It is important to realise that the extent to which the other religious communities were united can easily be overestimated. The Maronites have been divided into the area controlled by the Lebanese Forces and the area controlled by Suleiman Frangieh since 1978. After Pierre Gemayel’s death, the LF clashed with his son, Amin, and later there was a conflict between followers of Geagea and those of Hobeika. The fragmentation continued under Aoun who had his own followers.

The unity among the Shi’ites was short-lived too. By now Hezbollah has become an important factor. A few independent leaders arose alo, like Hussein al-Husseini, a former Amal leader.

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Thanks, from:
curses (08-02-2008), Sophia (01-22-2011), Stormlight (08-01-2008)
  #1  
By Watser? on 12-27-2010, 01:10 AM
News Re: Lebanon's Sunnis and the Civil War

Here's a story from the Lebanese press about one former member of Tawhid who was murdered Saturday in the Palestinian camp Ain al Hilweh, near Sidon.
Quote:
Located on the outskirts of the coastal city of Sidon, Ain al-Hilweh, like most other Palestinian refugee camps in Lebanon, does not fall under the control of the Lebanese government but under that of local Palestinian armed factions.

The camp saw normal activity Sunday morning, one day after the body of Ghandi Sahmarani, a member in the disbanded Jund al-Sham Islamist group was found.

Security sources said that Sahmarani, who is a Lebanese citizen wanted by Lebanese authorities, was found hand cuffed, leg cuffed and struck by a sharp device on the head. Sahmarani who hasn’t shown up for a long time, used to live in the Taamir neighborhood, which lies to the north of the camp, and which is considered a stronghold for Salafi Islamists. The area falls under the influence of Osbat al-Ansar, an Islamist group.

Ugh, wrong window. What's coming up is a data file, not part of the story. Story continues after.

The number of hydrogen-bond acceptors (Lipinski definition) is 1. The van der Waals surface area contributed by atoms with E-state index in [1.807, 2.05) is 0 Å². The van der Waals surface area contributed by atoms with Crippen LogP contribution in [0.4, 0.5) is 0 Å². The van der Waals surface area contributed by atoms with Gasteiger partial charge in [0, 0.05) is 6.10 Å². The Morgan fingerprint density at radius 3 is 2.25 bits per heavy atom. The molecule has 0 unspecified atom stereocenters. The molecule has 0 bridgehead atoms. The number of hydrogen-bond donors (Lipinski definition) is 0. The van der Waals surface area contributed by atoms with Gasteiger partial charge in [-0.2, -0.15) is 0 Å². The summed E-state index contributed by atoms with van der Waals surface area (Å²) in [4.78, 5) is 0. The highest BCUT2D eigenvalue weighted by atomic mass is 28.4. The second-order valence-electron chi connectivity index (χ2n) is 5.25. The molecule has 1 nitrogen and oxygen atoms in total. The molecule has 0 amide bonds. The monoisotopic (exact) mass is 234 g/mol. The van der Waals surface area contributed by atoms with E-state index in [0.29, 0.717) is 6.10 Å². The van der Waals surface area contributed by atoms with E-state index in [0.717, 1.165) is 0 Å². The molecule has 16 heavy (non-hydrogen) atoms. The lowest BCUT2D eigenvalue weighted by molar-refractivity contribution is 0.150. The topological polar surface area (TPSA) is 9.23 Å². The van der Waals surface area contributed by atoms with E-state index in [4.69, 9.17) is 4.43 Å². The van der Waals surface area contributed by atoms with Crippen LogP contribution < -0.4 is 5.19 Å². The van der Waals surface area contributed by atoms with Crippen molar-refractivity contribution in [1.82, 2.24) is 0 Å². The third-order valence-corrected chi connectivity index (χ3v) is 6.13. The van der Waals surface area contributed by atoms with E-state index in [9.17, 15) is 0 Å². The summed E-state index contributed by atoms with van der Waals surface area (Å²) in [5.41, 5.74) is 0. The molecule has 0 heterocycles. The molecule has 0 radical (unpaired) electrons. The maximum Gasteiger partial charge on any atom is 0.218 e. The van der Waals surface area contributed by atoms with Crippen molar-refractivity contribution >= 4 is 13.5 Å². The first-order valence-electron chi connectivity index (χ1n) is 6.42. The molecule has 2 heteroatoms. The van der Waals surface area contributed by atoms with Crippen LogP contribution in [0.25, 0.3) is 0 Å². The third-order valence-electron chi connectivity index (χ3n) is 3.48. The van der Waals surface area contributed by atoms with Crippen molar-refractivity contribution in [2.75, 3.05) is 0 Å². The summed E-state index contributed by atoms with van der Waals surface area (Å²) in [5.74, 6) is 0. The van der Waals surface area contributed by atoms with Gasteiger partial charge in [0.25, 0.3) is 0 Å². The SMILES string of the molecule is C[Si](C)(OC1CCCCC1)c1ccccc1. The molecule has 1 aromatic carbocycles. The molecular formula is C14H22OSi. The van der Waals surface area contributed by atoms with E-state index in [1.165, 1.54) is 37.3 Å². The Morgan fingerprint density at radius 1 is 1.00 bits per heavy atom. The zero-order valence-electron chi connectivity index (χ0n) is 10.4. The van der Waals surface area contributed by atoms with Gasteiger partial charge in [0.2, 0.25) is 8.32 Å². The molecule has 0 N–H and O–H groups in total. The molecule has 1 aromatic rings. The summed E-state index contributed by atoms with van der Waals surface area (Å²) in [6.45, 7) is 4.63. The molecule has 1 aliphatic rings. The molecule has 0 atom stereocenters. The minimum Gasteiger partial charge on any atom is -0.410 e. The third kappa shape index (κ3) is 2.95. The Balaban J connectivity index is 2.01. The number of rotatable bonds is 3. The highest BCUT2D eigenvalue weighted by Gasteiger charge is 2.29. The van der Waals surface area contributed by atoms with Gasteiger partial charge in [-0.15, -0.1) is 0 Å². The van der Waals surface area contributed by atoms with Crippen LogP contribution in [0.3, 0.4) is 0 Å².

The fugitive was a member of Al-Tawhid al-Islami movement in the 1980’s, during which he participated in the fierce battles that broke out between the movement and the Syrian Army in Tripoli. He left Tripoli in 1987 and moved to Sidon where he joined a number of fundamentalist movements including Osbat al-Ansar and Jund al-Sham. After the disbandment of Jund al-Sham, Sahmarani joined Fatah al-Islam.

Sahmarani reportedly sheltered a number of Islamists who fled the northern Dinnieh district after taking part in the clashes that erupted between their comrades and the Lebanese Army in the district in 2000.

As a member of Jund al-Sham, the group fought the Lebanese Army several times. Armed clashes broke out between the two around Ain al-Hilweh in 2007, when the army was fighting Fatah al-Islam in the northern Palestinian refugee camp of Nahr al-Bared.
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  #2  
By Watser? on 10-28-2014, 01:10 PM
Default Re: Lebanon's Sunnis and the Civil War

Quote:
"The army has taken over Bab al-Tebbaneh," said the spokesman, adding that troops had captured 162 fighters since Friday.

The army urged other fighters still at large to turn themselves in.

The soldiers carried out house-to-house searches and made several weapons seizures.

A 72-year-old woman said she had never before been forced out of Bab al-Tebbaneh, "not even during the civil war. But this time, I had to flee my house, along with my five grandchildren. I am in charge of them, because their father is in jail", said Umm Mohammed Jaaburi. "The violence was unprecedented," she said.
Lebanon army back in control of Tripoli
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  #3  
By Watser? on 10-30-2014, 02:36 PM
Default Re: Lebanon's Sunnis and the Civil War

Quote:
No two people would disagree about the outcome of the most recent round of clashes in Tripoli. The army was able to defeat the gunmen. The outcome is unambiguous, at least in terms of appearances. The Lebanese army succeeded in driving the gunmen underground and removed all signs of their former existence. It set up checkpoints and carried out raids in areas that were forbidden to it in the past even if it cost the lives of 12 officers and soldiers, while there were no heavy casualties among the gunmen.
Jihadi groups in north Lebanon admit to defeat in battle against the army | Al Akhbar English